If you don't want people to believe something false, it can help to show them what is true. People are more likely to accept scientific knowledge as true when they know that a scientific consensus exists. An overarching counternarrative about AI truths would take the reasons it can be prone to conspiracy theories and turn these reasons on their head.
Instead of the narrative about AI being controlled by private entities, the story around its development could be shown to be similar to other transformative technologies such as personal computers, which have democratized our access to information as they have become more accessible to the public.
These counternarratives could support messaging that addresses the impact of misinformation on people's attitudes and beliefs. People may have differing concerns or lack information about specific applications of AI, such as facial recognition in stadiums or chatbot therapists. Messaging campaigns can help explain how AI is being used in these cases, including what data is being collected, for what purposes, and by whom.
If you don't want people to believe something false, it can help to show them what is true.Share on Twitter
These messages should emphasize broad scientific and public agreement, in order to ensure that they are effective for people who hold different worldviews or ideological leanings. Messaging should be timely, such as providing warnings at the time of exposure to misinformation and repeatedly retracting misinformation.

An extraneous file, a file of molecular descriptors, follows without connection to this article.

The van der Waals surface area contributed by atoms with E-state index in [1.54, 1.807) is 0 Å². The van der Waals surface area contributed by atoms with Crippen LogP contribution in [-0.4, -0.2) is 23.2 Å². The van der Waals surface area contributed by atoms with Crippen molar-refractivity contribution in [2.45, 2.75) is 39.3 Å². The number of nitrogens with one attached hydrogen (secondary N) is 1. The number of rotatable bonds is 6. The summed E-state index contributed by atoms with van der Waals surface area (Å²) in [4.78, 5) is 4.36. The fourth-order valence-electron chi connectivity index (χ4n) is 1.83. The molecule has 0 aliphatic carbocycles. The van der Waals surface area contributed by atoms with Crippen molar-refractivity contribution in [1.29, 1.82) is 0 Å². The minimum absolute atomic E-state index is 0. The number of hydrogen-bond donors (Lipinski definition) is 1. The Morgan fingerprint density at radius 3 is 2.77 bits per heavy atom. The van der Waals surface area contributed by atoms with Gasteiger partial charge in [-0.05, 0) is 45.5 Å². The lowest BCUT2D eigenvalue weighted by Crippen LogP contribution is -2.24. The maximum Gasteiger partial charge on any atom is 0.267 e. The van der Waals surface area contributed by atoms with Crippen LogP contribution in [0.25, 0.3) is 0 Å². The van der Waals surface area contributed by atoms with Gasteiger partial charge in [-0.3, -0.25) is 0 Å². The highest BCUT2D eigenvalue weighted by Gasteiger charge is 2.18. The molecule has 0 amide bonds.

The time to do this is now—before conspiracy theories take hold in the minds of the public. A key part of preparation for deploying these counternarratives would involve efforts to tamp down inflamed emotions that conspiracy beliefs may stoke.
That conspiracy theories would result in violent incidents is practically to be expected. Violence, like conspiracy theories, can be contagious. Yet too often, dry academic and policy debates about AI and science operate at a remove from what the public is hearing about a hypothetical killer AI, or algorithms biased against minorities or conservative voices.
Researchers and developers should strive to ensure that AI tools do not cause undue harms, and then make it clear to the rest of us what they are doing. Those who act on behalf of others, including caregivers and advocacy groups, should consider how they can promote accurate information and help people think critically about what they see and share online.
Going forward, conspiracy theories are not likely to derail the likeliest scenario—in which AI profoundly shapes society, based on what it can do and already does. Even so, its beneficial uses might be limited by conspiracy beliefs that deter its adoption or target those who deploy it. And the social harms could accelerate due to people's susceptibility or willingness to act in service of false narratives.
Which way the scale tips could rest on our ability to counter such conspiracy theories—at least until AI becomes self-aware and starts taking matters into its own hands, proving all the conspiracy believers correct.
Douglas Yeung is a senior behavioral scientist at the nonprofit, nonpartisan RAND Corporation, and a member of the Pardee RAND Graduate School faculty.
This commentary originally appeared on USA Today on June 21, 2023. Commentary gives RAND researchers a platform to convey insights based on their professional expertise and often on their peer-reviewed research and analysis.